The last time we had a turn around like this was when NVIDIA launched the GeForce FX. NVIDIA gave us a weekend, Superbowl Weekend to be exact, to review its latest GPU back in 2003. History was bound to repeat itself, and this time it was AMD keeping us occupied all weekend.

We got a call earlier in the week asking if we'd be able to turn around a review of AMD's Barcelona processor for Monday if we received hardware on Saturday. Naturally we didn't decline, and as we were secretly working on a Barcelona preview already, AMD's timing was impeccable.


What we've been waiting for

AMD shipped us a pair of 2U servers a day early, we actually got them on Friday but being in Denver at CEDIA we couldn't begin testing until Saturday. Luckily, Johan had Barcelona in Europe for over a week by this point and was already hard at work on server benchmarks. I augmented Johan's numbers with some additional results on these servers, but I had other plans in mind for the Barcelona system that AMD was sending me.


We went from no Barcelona, to fist-fulls of Barcelona in one weekend

You see, we've known for a while that Barcelona was going to do well for AMD on the server side. AMD is far more competitive there than in the desktop market, mostly thanks to its Direct Connect architecture, something Intel won't be able to duplicate until the end of 2008 with Nehalem. Barcelona will improve clock-for-clock performance over Opteron and is a drop in replacement for Socket-1207 servers with nothing more than a BIOS update; the Enterprise world couldn't be happier.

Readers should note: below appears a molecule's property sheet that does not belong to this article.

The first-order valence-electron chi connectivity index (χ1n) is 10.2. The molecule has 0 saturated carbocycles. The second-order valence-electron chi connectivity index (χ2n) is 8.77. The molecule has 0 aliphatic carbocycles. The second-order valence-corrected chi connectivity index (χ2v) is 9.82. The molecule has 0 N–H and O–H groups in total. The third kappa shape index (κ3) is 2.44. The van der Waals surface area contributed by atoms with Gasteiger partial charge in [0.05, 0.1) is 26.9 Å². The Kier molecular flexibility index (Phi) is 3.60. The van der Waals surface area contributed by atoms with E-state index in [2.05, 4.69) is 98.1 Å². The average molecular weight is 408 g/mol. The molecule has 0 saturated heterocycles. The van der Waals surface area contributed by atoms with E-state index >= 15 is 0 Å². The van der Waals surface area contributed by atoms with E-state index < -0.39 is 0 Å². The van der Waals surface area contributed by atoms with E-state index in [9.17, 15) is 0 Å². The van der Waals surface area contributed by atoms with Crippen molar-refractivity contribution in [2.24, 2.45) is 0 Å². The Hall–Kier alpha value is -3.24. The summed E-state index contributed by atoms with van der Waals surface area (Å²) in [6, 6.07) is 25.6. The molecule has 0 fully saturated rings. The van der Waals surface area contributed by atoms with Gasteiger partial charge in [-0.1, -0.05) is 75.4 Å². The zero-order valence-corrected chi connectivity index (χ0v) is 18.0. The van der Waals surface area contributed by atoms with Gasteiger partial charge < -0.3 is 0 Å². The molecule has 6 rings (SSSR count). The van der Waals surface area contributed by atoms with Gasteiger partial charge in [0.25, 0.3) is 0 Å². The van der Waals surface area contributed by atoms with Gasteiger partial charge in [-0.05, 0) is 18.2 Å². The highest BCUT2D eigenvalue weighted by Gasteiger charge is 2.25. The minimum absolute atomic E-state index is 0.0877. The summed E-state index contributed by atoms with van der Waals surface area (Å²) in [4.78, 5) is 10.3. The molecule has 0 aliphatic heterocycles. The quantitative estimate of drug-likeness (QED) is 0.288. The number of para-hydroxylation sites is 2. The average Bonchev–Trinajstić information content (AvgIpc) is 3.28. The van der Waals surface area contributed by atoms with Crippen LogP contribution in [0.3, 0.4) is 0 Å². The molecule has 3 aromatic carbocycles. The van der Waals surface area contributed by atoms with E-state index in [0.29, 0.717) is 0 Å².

Things are different on the desktop; AMD hasn't been competitive since the launch of Core 2 in the Summer of 2006 and we're very worried that even after Phenom's late-year launch, the market still won't be competitive. While that's great for consumers today, the concern is that a non-competive AMD will bring about a more complacent Intel, which we do not want. We want the hungry Intel that we've enjoyed for the past year, we want ridiculous performance and aggressive pricing, and we won't get that without an AMD that can fight.

But AMD won't tell us anything about how Phenom will perform, other than that it will be competitive with Conroe/Kentsfield. So the goal here today is to get an idea of exactly how much faster Barcelona (the same core that'll be in Phenom X4) will be compared to the Athlon 64 X2.

We'll have more Barcelona server content coming as we spend more time with the system, but be sure to check out Johan's coverage to get a good idea of how Barcelona will compete in its intended market. If you're not familiar with Barcelona/Phenom architecture, or if you're confused as to exactly what Phenom is here's some required reading before proceeding.

2.0GHz Today, 2.5GHz Tomorrow
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  • MadBoris - Wednesday, September 12, 2007 - link